The academic equivalent of buggering the bursar – a reference to the 1983 film Educating Rita for those who missed it – plagiarism is the ultimate sin of all University establishments. Follow these five tips to make sure you don’t get thrown off your course.
Plagiarism is Plagiarism
Whether you plagiarise an entire essay, or just one sentence, plagiarism is plagiarism. If you copy an entire essay, but change the occasional word or sentence, this is plagiarism. Even if you copy an essay and change every single word in every sentence, you have still plagiarised someone else’s work – the words may be different, but the structure and the arguments are not yours. Quite simply, any words which are not yours should be placed in quotation marks and referenced accordingly. Any ideas, which you’ve taken from someone else but re-worded, must also make clear where these ideas have come from.
Understand its Causes
Few students set out to plagiarise. When it happens, it’s often because a student feels pressured into doing so, perhaps because they’ve missed most their lectures, not done any reading, can’t access the right resources, lack the experience of writing formal essays, or don’t have the language skills. If, for whatever reason, you have an essay due tomorrow and you’ve not started it and it’s a choice between not doing it and cheating, just don’t do it. Speak to your lecturer and ask, even plead, for an extension. If you need help, identify what help you need, and again speak to your lecturer, student support services at your University or some of your classmates.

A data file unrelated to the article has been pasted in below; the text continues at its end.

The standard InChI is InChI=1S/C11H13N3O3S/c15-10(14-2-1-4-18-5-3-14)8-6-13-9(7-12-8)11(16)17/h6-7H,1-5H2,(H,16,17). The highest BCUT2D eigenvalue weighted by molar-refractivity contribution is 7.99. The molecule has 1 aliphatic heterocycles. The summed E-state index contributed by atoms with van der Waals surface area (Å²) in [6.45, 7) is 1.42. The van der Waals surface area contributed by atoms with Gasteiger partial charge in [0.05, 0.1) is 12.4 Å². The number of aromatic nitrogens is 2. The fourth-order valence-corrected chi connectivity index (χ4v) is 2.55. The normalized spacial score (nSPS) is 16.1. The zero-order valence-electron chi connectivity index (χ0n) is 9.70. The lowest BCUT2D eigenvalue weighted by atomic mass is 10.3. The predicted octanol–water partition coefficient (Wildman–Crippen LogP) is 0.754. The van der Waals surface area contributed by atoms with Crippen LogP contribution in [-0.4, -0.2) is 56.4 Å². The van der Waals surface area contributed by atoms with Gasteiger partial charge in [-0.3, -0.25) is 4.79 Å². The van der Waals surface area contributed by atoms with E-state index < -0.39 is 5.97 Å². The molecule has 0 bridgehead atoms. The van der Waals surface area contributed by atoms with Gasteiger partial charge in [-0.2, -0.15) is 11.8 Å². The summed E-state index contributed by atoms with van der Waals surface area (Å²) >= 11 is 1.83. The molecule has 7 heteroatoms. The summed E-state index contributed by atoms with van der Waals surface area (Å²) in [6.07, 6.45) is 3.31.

Advice for EAL Students
Even the most accomplished student with English as an Additional Language (EAL) will find some aspects of academic writing difficult to master. The quickest way to learn is to read as much as possible, and not just academic texts, as this will teach you more than simply speaking English alone. Allow longer to draft essays and don’t be disheartened if it takes more time to get the wording right. Many EAL students who plagiarise do so because of a lack of language skills, but remember, your first year doesn’t usually count towards your final result, so you have at least a year to develop these skills.
Students commonly make errors when referencing their work, often not intending to plagiarise, but be aware that making such errors can also be interpreted as an attempt to pass someone else’s ideas off as your own. It’s really important to get referencing right – a series of blogs showing you how follows later in this series.
Scan for Plagiarism
Plagiarism scanners such as plagiarismchecker.net, the plagiarising-checker featured on this website, are a free and easy way to make sure your essay doesn’t contain any plagiarism. With a database of over ten billion documents, it’s worth doing a quick scan before you hand you work in, just to be certain.
Avoiding plagiarism at University is a must. The consequences for plagiarising are severe, and could get you thrown off your course completely. Don’t risk it.
More on referencing and plagiarism
- Overview of referencing
- Using reference management software
- Referencing and bibliographies - what's the difference?
- Self plagiarism
- How can I paraphrase without plagiarising?
- Accidental plagiarism